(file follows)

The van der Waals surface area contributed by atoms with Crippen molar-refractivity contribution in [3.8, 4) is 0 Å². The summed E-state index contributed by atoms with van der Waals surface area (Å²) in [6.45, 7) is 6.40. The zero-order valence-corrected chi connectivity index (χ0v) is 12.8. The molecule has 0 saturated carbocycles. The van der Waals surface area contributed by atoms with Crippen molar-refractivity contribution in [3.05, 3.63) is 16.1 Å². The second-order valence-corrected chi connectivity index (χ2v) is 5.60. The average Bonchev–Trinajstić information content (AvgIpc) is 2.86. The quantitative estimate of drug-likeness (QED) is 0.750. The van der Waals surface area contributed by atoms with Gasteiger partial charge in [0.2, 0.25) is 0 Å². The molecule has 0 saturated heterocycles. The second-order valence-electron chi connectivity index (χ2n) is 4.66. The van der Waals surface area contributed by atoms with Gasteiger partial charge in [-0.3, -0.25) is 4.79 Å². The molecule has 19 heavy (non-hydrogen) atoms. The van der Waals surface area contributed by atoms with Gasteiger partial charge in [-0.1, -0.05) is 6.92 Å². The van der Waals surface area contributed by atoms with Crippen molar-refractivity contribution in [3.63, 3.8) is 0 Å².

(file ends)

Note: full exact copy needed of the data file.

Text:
The van der Waals surface area contributed by atoms with Crippen molar-refractivity contribution in [3.8, 4) is 0 Å². The summed E-state index contributed by atoms with van der Waals surface area (Å²) in [6.45, 7) is 6.40. The zero-order valence-corrected chi connectivity index (χ0v) is 12.8. The molecule has 0 saturated carbocycles. The van der Waals surface area contributed by atoms with Crippen molar-refractivity contribution in [3.05, 3.63) is 16.1 Å². The second-order valence-corrected chi connectivity index (χ2v) is 5.60. The average Bonchev–Trinajstić information content (AvgIpc) is 2.86. The quantitative estimate of drug-likeness (QED) is 0.750. The van der Waals surface area contributed by atoms with Gasteiger partial charge in [0.2, 0.25) is 0 Å². The molecule has 0 saturated heterocycles. The second-order valence-electron chi connectivity index (χ2n) is 4.66. The van der Waals surface area contributed by atoms with Gasteiger partial charge in [-0.3, -0.25) is 4.79 Å². The molecule has 19 heavy (non-hydrogen) atoms. The van der Waals surface area contributed by atoms with Gasteiger partial charge in [-0.1, -0.05) is 6.92 Å². The van der Waals surface area contributed by atoms with Crippen molar-refractivity contribution in [3.63, 3.8) is 0 Å².